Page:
Clear and effective HR policies are an essential ingredient of any successful start-up or small business. HR Policies set out clear ground rules for employees and protect the rights of employers. Unfortunately, policies and procedures are typically the last thing on the mind of a small business owner.
If you’re unsure where to start, here are the top 10 must have HR policies for small businesses:
Work Health and Safety Policy
Workplace injuries can affect your business in a number of ways including decreased productivity, sick pay obligations and the cost of finding a replacement. WHS policies highlight safety procedures and the responsibilities of all employees to keep the workplace safe.
Bullying, Harassment and Discrimination Policy
Did you know an employer can be held legally responsible for acts of discrimination or harassment in their business? In order to minimise this risk, the business must show they have taken all reasonable steps to prevent discrimination or harassment from occurring. However in the absence of a comprehensive policy, this is almost impossible!
Having a policy in place communicates clearly to employees what constitutes bullying, sexual harassment, discrimination and any other form of inappropriate behaviour at work. A good policy will also outline procedures for dealing with complaints.
Code of Conduct
A Code of Conduct is important for setting the standards of behaviour you expect from your employees. Common issues such as dress code, mobile phone use, punctuality and the use of company property will be included in a Code of Conduct.
By outlining unacceptable behaviour and educating employees on business values through a policy, you are in a better position to manage unacceptable conduct in the workplace if and when it arises.
Drug and Alcohol Policy
The use of drug and alcohol during and outside of work hours can present significant safety risks and costs to your business through injuries, absenteeism and lost productivity. A drug and alcohol policy can promote and maintain a risk-free work environment while outlining the rights a business to test employees for drug-use.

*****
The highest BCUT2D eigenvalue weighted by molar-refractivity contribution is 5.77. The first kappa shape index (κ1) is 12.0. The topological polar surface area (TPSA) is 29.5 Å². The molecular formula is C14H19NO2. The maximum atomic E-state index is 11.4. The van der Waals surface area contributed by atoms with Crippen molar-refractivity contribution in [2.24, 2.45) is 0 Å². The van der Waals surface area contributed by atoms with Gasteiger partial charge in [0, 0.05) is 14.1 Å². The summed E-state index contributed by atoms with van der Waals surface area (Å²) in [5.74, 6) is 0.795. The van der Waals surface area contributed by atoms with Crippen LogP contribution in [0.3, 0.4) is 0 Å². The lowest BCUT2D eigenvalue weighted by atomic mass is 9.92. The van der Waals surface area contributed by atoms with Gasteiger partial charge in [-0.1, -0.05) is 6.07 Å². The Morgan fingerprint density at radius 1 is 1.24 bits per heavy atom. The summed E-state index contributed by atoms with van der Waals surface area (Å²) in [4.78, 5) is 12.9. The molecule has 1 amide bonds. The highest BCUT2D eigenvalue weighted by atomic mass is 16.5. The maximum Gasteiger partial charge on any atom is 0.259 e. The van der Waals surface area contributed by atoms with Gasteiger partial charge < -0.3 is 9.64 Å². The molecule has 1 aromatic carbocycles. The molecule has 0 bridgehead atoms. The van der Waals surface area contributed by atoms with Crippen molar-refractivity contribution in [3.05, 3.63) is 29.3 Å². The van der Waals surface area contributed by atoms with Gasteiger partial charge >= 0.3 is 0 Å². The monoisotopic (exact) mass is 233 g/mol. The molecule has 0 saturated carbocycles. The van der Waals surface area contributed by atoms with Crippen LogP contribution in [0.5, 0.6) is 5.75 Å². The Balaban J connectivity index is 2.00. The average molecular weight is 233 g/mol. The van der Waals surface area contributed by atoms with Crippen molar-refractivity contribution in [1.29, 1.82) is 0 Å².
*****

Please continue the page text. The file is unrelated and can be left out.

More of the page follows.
For businesses that experience seasonal busy periods, a leave policy can be extremely valuable. A leave policy can include ‘blackout’ periods during busy periods with increased notice periods for employees applying for leave, to ensure you aren’t understaffed.
Most businesses will have to deal with a workplace dispute at some point. Having a grievance policy in place acts as an important tool for employees to understand what steps they should follow when handling a complaint.
Performance Counselling and Discipline Policy
Performance management is a common practice within any business, but can often be a delicate process. A policy will assist you in remaining compliant with requirements of procedural fairness and provide guidance on how unacceptable conduct will be dealt with.
Internet and Email Policy
With the increased use of technology in businesses, it is important to manage inappropriate internet usage. An internet and email policy will define what is inappropriate use of company computers and internet resources, as well as the consequences an employee may face for breaching the policy.
Social Media Policy
Social media use is rapidly increasing and becoming incorporated into our working lives. A social media policy is essential to protecting your company’s reputation, especially if employees list their place of employment on their profiles. On social media, lines between professional and personal networks can become blurred, so it is a good idea to let employees know that how they behave on social media reflects on the business, and therefore will be regulated.
HR policies are a simple way to ensure your business is well equipped to handle a number of common workplace issues. Our HR Software allows you to download all of the above HR policies and more. Better yet, our Workplace Relations Specialists will draft tailored HR Policies to suit your unique business needs. Call us today to claim your free HR advice call!